Rand Paul is wrong to oppose Mike Pompeo's nomination

Sen. Rand Paul has announced that he will oppose the nomination of CIA director Mike Pompeo, condemning him as a "failed neocon."  However, a thorough review of Pompeo's record as CIA director demonstrates that far from an unrepentant neoconservative, he is a pragmatic realist with the necessary skills and experience to lead the State Department effectively.

As Paul himself often pointed out, the CIA has armed dozens of Syrian rebel groups over the last few years, including radical Islamists linked to the Muslim Brotherhood.  These groups often collaborated with al-Qaeda affiliates and undermined anti-ISIS efforts by attacking U.S. coalition forces as well as Syrian government forces.  According to a report by the New York Times, as CIA director, Pompeo recommended ending this program.  Trump agreed, and the aid was ended, much to the chagrin of Paul's nemesis, Sen. John McCain, a prominent neoconservative.

Far from his media portrayal as a reckless warmonger, Pompeo became instrumental in the Trump administration's covert diplomatic efforts with rogue states, successfully establishing back channels with the spy agencies of both Syria and North Korea.  The Syrian back channel, which was aimed at securing the release of American journalist Austin Tice, was described as the "highest-level contact between the governments in years."  Coupled with the cessation of aid to the rebels, this constituted a clear shift away from the Obama-era policy of regime change in Syria.

Working with South Korean intelligence, Pompeo also helped engineer the administration's ground-breaking diplomatic opening with North Korea, which will culminate in the first meeting between the sitting leaders of the United States and North Korea since the beginning of the conflict on the Korea peninsula.  Though Pompeo has at times publicly hinted at a more aggressive approach toward North Korea, there is a strong suggestion that this is merely part of the administration's negotiating strategy: to utilize unpredictability as a tool to extract concessions from Pyongyang on denuclearization.  To put it in Paul's own words, the United States must engage in a "robust diplomacy with those we disagree with," but "diplomacy requires implied force."

Paul will also find plenty of common ground with Pompeo on Russia.  Although Pompeo remains a staunch critic of Russian foreign policy maneuvers over the last few years, he takes a fairly reasoned approach to relations with Moscow.  During an ongoing rift within the White House, outgoing national security adviser H.R. McMaster has pushed for a more belligerent stance, while Pompeo eschews confrontation in favor of a balanced outlook that emphasizes greater coordination, noting the dependence of many of our European allies on Russian oil and gas.  Given that Paul himself repeatedly emphasized a similar position on the 2016 campaign trail, he ought to celebrate the Pompeo nomination as evidence of the administration embracing a position closer to his own.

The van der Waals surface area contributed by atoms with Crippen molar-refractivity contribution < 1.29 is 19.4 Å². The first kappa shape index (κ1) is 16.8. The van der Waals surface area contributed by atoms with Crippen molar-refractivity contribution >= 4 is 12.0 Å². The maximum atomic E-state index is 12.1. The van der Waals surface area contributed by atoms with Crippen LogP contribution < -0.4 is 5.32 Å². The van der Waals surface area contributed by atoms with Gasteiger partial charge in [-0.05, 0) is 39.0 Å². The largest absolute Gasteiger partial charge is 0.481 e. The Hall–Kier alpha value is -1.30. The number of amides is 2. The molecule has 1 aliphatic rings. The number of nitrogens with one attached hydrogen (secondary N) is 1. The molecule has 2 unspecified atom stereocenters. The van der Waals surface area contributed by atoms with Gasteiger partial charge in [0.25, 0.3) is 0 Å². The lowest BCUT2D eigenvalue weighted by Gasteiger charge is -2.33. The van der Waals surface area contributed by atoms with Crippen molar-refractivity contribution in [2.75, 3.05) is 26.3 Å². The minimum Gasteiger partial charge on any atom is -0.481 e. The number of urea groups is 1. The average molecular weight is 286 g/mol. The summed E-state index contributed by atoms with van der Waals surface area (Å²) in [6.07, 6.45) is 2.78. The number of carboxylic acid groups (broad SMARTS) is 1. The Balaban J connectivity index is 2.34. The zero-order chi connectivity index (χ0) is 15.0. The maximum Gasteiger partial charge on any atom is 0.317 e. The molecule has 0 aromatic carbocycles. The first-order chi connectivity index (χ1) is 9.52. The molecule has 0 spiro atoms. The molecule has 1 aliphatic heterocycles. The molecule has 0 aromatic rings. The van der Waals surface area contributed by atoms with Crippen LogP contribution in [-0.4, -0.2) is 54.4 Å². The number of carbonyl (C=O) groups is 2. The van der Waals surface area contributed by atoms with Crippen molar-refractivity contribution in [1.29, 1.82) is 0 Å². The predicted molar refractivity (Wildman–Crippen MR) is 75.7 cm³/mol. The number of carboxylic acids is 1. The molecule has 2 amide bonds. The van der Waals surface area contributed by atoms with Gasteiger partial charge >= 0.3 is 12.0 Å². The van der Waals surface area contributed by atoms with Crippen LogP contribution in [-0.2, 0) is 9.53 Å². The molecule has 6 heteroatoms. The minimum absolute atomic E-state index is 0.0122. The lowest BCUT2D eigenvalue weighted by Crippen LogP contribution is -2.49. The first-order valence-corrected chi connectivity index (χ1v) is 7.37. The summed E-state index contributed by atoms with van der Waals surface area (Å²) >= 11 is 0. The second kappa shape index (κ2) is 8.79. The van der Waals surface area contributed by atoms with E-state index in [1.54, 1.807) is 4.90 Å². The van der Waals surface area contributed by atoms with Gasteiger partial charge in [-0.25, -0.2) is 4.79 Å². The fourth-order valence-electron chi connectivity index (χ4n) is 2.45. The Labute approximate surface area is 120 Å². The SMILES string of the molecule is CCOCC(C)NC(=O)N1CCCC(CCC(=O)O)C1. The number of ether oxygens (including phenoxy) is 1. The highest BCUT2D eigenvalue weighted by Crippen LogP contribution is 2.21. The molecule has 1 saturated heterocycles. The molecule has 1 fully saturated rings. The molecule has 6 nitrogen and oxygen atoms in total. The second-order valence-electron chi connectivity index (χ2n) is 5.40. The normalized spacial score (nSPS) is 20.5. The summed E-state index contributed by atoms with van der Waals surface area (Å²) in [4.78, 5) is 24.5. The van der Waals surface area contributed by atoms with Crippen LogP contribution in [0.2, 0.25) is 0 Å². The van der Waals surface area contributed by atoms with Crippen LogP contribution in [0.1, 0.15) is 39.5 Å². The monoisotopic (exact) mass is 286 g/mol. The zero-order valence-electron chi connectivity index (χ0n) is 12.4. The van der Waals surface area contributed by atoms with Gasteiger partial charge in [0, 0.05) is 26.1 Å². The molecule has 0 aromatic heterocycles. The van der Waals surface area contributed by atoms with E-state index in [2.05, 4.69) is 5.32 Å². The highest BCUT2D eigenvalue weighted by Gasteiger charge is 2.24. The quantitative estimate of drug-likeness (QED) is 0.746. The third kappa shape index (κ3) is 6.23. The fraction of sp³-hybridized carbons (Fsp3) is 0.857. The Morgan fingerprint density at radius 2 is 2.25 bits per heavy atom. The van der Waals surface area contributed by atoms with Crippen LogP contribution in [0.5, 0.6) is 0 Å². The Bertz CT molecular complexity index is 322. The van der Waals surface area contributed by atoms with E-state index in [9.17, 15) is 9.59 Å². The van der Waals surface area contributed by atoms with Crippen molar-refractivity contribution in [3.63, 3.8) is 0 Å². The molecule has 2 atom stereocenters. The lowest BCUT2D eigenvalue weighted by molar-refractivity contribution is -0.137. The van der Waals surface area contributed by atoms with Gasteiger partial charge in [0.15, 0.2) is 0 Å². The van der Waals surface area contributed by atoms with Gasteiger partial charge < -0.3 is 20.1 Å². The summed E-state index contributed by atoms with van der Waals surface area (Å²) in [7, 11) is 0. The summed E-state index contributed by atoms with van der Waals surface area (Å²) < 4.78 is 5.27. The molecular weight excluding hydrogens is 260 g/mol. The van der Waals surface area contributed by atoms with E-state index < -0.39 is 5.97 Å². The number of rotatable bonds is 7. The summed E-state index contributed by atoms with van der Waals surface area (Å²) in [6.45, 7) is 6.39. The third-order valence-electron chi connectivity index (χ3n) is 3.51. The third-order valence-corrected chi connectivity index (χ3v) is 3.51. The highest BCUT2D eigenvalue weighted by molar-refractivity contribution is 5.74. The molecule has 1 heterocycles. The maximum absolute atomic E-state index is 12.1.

Furthermore, Pompeo has often been described as exceptionally loyal to the president.  Unlike past foreign policy officials such as Rex Tillerson and McMaster, Pompeo is seen as someone who will follow orders from the president and implement them, rather than using his position to pursue his own ideological agenda.  Given Trump's diplomatic, "deal-making" instincts and frequent criticism of the neoconservative worldview, this characteristic is a strong asset for the secretary of state-designate.

In addition, Pompeo is from the conservative wing of the party and is willing to engage with the Republican grassroots, which is far more war-weary than the more globalist party establishment.  Just ask Paul's close ally, Freedom Caucus rep. Justin Amash, who served alongside Pompeo in the House.  When Pompeo was nominated as CIA director, Amash proclaimed on Twitter that he was a "great pick" who "will listen to our concerns and serve with integrity."  As a member of the Senate Foreign Relations Committee, Paul will also have the opportunity to work closely with Pompeo, a open-minded secretary of state who is prepared to take into account more than just the conventional views espoused by Republican congressional leadership.

Finally, it has been widely reported that the only real alternative that the administration considered was United Nations ambassador Nikki Haley.  Although Paul supported Haley in her confirmation vote, she later emerged as the administration's most vocal and fervent foreign policy hawk, particularly on Syria and Russia.  If she were elevated to secretary of state, she would burnish her credentials as a prospective 2024 presidential contender – a less than ideal outcome for Paul, who has dedicated his career to moving the Republican Party away from the foreign policy excesses of the Bush years.

Rand Paul has said "the job of the State Department is diplomacy, not war."  Mike Pompeo understands this.  If Paul seeks a shrewd diplomat who will advance President Trump's "America First" agenda on the world stage, he should vote to confirm Mike Pompeo as U.S. secretary of state.